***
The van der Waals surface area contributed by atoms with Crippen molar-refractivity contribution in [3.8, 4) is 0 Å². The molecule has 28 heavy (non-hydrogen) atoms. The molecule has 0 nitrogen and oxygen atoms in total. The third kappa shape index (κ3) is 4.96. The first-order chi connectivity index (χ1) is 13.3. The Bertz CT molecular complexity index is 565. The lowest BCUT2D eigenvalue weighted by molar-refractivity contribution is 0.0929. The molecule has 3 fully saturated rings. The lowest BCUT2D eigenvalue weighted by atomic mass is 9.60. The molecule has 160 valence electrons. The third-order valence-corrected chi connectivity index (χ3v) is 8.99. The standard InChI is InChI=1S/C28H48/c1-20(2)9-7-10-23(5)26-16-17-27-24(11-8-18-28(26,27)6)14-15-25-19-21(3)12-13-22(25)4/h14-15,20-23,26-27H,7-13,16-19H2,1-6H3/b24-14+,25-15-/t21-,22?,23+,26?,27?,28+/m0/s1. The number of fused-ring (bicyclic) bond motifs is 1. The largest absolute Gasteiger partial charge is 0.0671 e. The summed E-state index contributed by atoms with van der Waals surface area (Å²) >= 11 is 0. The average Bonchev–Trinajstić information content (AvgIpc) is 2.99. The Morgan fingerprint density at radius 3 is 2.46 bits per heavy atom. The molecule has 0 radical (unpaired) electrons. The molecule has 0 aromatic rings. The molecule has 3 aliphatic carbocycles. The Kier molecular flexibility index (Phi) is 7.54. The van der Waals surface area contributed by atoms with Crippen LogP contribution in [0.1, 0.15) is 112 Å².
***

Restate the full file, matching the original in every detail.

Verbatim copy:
The van der Waals surface area contributed by atoms with Crippen molar-refractivity contribution in [3.8, 4) is 0 Å². The molecule has 28 heavy (non-hydrogen) atoms. The molecule has 0 nitrogen and oxygen atoms in total. The third kappa shape index (κ3) is 4.96. The first-order chi connectivity index (χ1) is 13.3. The Bertz CT molecular complexity index is 565. The lowest BCUT2D eigenvalue weighted by molar-refractivity contribution is 0.0929. The molecule has 3 fully saturated rings. The lowest BCUT2D eigenvalue weighted by atomic mass is 9.60. The molecule has 160 valence electrons. The third-order valence-corrected chi connectivity index (χ3v) is 8.99. The standard InChI is InChI=1S/C28H48/c1-20(2)9-7-10-23(5)26-16-17-27-24(11-8-18-28(26,27)6)14-15-25-19-21(3)12-13-22(25)4/h14-15,20-23,26-27H,7-13,16-19H2,1-6H3/b24-14+,25-15-/t21-,22?,23+,26?,27?,28+/m0/s1. The number of fused-ring (bicyclic) bond motifs is 1. The largest absolute Gasteiger partial charge is 0.0671 e. The summed E-state index contributed by atoms with van der Waals surface area (Å²) >= 11 is 0. The average Bonchev–Trinajstić information content (AvgIpc) is 2.99. The Morgan fingerprint density at radius 3 is 2.46 bits per heavy atom. The molecule has 0 radical (unpaired) electrons. The molecule has 0 aromatic rings. The molecule has 3 aliphatic carbocycles. The Kier molecular flexibility index (Phi) is 7.54. The van der Waals surface area contributed by atoms with Crippen LogP contribution in [0.1, 0.15) is 112 Å².